SAN DIEGO - An increasing number of violent criminals and sex offenders who are supposed to be watched by the state are cutting off their GPS ankle bracelets.
Police and lawmakers tell Team 10 this is an unintended consequence of "realignment" -- California's answer to reducing the number of inmates in prison.
Team 10 found criminals are cutting these bracelets off and committing crimes in places like San Diego.
Click here to read California GPS Monitoring study
"We have a spiking of dangerous inmates who are cutting off their bracelets and not being monitored," said State Sen. Ted Lieu (D-Torrance).
Felons like Hubert Jayvon Hunter, who cut his GPS bracelet in 2007 and vanished.
Court records show Hunter was convicted of murder when he was 18 years old. He served time, and was later released from prison and put on parole.
Ten years later, he raped a 16-year-old girl in Mission Bay. After that prison sentence, he was paroled and given a GPS device.
Deputy Probation Officer Lester Brown keeps track of 20 sex offenders using the ankle bracelets in San Diego County.
None of the sex offenders he keeps track of have ever cut and run. He said this is more of an issue with people on parole not probation, but Brown was able to show Team 10 how the bracelets work.
Once a bracelet is on and activated, Brown can set up places where the offender can and cannot go. He can also set a curfew.
If someone tries to tamper with the device or take it off in any way, Brown gets a tamper alert, phone call and an email.
"It would be of high concern because if they take it off, it's more than likely that they are planning doing something they are not supposed to do," said Brown.
Team 10 covered the high-profile case of Vincent Greco, a paroled sex offender and former volunteer San Diego music teacher who cut his GPS ankle bracelet off twice.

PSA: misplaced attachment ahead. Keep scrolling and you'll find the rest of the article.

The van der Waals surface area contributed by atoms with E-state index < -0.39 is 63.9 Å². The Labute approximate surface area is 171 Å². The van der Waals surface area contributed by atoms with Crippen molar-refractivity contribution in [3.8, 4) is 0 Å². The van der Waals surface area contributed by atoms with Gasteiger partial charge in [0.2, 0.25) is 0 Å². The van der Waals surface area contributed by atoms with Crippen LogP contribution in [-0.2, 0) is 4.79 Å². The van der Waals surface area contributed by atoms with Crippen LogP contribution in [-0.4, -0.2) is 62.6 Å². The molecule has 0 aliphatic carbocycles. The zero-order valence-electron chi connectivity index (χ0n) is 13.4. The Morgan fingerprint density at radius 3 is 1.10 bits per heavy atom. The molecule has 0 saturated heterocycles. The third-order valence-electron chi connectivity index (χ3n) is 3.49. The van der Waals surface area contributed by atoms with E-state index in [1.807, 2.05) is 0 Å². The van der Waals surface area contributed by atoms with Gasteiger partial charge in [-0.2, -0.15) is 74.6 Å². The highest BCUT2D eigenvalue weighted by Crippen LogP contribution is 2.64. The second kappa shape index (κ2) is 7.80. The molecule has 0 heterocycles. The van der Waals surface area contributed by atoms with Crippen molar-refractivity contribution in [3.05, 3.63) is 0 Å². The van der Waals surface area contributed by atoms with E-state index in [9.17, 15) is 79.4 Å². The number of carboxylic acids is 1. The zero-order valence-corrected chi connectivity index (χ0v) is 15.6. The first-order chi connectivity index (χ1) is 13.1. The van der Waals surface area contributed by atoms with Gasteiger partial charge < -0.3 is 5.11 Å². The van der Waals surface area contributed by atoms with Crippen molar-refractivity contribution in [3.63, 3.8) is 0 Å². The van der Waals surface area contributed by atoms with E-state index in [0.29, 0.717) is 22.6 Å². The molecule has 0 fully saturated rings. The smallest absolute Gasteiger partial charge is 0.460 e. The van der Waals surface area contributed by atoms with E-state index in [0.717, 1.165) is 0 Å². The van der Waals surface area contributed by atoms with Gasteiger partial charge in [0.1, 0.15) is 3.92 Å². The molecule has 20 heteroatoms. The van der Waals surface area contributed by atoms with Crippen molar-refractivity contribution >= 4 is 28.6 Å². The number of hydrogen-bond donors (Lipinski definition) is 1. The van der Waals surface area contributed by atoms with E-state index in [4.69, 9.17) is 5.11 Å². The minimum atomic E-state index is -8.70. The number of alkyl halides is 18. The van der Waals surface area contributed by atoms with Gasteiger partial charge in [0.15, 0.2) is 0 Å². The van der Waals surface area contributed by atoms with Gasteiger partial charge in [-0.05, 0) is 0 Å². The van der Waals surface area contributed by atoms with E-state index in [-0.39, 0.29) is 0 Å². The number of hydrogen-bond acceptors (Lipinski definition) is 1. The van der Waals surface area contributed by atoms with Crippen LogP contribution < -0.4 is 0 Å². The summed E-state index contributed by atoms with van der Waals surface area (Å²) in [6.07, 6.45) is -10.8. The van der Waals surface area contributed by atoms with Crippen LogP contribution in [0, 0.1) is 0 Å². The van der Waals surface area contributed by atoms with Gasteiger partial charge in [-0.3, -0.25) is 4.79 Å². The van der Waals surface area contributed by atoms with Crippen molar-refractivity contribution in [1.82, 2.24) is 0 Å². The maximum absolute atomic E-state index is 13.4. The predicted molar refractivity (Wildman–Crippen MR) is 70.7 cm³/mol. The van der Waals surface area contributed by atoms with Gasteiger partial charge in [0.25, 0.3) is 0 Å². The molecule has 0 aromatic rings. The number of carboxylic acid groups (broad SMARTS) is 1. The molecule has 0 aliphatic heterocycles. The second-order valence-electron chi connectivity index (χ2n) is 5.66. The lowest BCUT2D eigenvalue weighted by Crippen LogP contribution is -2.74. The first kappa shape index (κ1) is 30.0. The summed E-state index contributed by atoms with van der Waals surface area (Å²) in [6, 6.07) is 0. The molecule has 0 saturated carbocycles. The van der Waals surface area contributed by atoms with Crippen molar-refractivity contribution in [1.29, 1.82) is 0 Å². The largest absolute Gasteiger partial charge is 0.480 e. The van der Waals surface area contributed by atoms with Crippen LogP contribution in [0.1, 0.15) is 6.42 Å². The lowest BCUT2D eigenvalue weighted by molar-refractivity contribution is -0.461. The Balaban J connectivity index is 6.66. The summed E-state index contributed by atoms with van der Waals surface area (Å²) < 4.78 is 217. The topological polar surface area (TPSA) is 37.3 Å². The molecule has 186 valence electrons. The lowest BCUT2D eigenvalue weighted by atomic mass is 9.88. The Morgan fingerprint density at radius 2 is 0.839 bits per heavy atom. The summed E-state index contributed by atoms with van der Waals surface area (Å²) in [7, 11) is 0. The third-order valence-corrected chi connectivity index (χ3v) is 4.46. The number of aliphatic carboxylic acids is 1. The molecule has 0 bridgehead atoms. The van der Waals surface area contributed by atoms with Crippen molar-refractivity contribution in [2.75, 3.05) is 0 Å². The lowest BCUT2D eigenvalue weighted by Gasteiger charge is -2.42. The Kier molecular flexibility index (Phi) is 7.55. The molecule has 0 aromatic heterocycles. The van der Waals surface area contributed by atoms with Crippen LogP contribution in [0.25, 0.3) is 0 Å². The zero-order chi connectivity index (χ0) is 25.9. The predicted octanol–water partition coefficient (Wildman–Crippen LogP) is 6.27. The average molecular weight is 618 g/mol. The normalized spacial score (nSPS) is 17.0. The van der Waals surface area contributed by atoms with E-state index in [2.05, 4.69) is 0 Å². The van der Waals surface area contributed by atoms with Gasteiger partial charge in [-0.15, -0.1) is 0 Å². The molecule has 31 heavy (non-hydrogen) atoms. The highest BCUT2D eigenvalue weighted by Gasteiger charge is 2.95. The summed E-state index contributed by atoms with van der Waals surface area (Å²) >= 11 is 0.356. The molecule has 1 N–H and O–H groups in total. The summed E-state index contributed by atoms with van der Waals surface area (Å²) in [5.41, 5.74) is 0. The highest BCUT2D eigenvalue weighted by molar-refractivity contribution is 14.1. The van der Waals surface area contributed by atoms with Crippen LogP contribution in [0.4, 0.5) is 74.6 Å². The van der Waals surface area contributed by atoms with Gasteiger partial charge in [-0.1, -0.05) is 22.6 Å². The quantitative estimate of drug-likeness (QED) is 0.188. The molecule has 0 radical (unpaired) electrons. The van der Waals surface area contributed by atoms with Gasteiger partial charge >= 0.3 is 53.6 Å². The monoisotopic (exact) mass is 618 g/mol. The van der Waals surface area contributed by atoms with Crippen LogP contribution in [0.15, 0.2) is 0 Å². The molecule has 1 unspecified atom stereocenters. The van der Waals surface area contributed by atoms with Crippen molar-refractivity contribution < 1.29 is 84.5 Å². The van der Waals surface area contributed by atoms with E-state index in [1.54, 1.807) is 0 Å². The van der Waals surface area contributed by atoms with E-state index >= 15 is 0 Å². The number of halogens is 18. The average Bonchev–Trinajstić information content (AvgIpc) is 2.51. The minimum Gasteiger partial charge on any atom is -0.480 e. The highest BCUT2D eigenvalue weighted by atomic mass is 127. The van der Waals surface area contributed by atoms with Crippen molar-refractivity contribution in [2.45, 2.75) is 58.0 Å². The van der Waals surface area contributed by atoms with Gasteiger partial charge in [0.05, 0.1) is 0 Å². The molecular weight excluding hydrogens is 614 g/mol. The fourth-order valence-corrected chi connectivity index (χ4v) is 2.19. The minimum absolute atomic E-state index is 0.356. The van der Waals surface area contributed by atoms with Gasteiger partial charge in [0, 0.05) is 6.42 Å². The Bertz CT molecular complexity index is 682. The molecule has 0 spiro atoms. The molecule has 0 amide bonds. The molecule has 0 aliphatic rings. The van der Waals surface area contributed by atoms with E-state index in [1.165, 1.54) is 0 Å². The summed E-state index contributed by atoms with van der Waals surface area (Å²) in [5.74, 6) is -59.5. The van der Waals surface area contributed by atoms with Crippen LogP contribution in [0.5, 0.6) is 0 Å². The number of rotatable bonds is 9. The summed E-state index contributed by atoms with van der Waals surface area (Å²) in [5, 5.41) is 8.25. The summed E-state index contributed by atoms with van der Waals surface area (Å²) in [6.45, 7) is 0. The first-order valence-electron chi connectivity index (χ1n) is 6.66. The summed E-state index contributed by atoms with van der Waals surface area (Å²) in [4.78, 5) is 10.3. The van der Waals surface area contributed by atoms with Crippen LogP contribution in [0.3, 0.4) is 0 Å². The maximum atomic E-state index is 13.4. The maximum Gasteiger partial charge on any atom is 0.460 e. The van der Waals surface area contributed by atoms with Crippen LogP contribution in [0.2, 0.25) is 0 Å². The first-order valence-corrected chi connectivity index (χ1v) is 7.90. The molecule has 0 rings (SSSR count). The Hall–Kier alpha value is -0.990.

Sky 10 was overhead last year as deputies brought this Amtrak train to a screeching halt and pulled the convicted child molester out.
Authorities say Greco was trying to make run for it.
Lieu said violent felons on parole are doing this all over the state.
"You've got over 1,000 parolees who have cut off their bracelets and we don't know where they are," said Lieu.
Lieu told Team 10 cutting off a GPS ankle bracelet used to be a felony and an automatic year in prison.
After realignment in 2011, the law changed and now cutting off a bracelet is punishable by up to six months in county jail.
"Some counties have such overcrowding at county jails they weren't even booking these people because they just viewed it as a technical parole violation," said Lieu.
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Numbers provided by the California Department of Corrections and Rehabilitation show that the number of parolees cutting off their bracelets has risen 118 percent since the law changed.
Lieu's office believes the actual number could be even higher.
The CDCR told Team 10 it is working on a new report, but those figures are not available until the report is finished. The CDCR also said Team 10 had the latest figures available.
Click here to view the latest figures obtained by Team 10
Lieu just introduced legislation making it a felony and three years in prison to cut off the device.
"As more and more realize there is a change in the law, you are going to see more and more people cutting off their GPS ankle bracelets," said Lieu.
Every day, the state updates a list of sex offenders and felons who had cut their GPS ankle bracelets.
Click here to view the list
The California Department of Corrections and Rehabilitation told Team 10 in a statement:
"The California Department of Corrections and Rehabilitation takes criminals removing GPS devices very seriously and has fugitive apprehension teams aggressively tracking and arresting these convicts. Unfortunately, criminals often re-offend; that happened both before and after the state implemented Realignment, which let's not forget, was in response to a federal court order. Realignment provides hundreds of millions of dollars to counties to incarcerate and supervise offenders. Decisions on how that money gets spent and who stays in custody are made, as they should be, at the local level. We understand the public has concerns, and that is why the state is working closely with counties on solutions to improve public safety."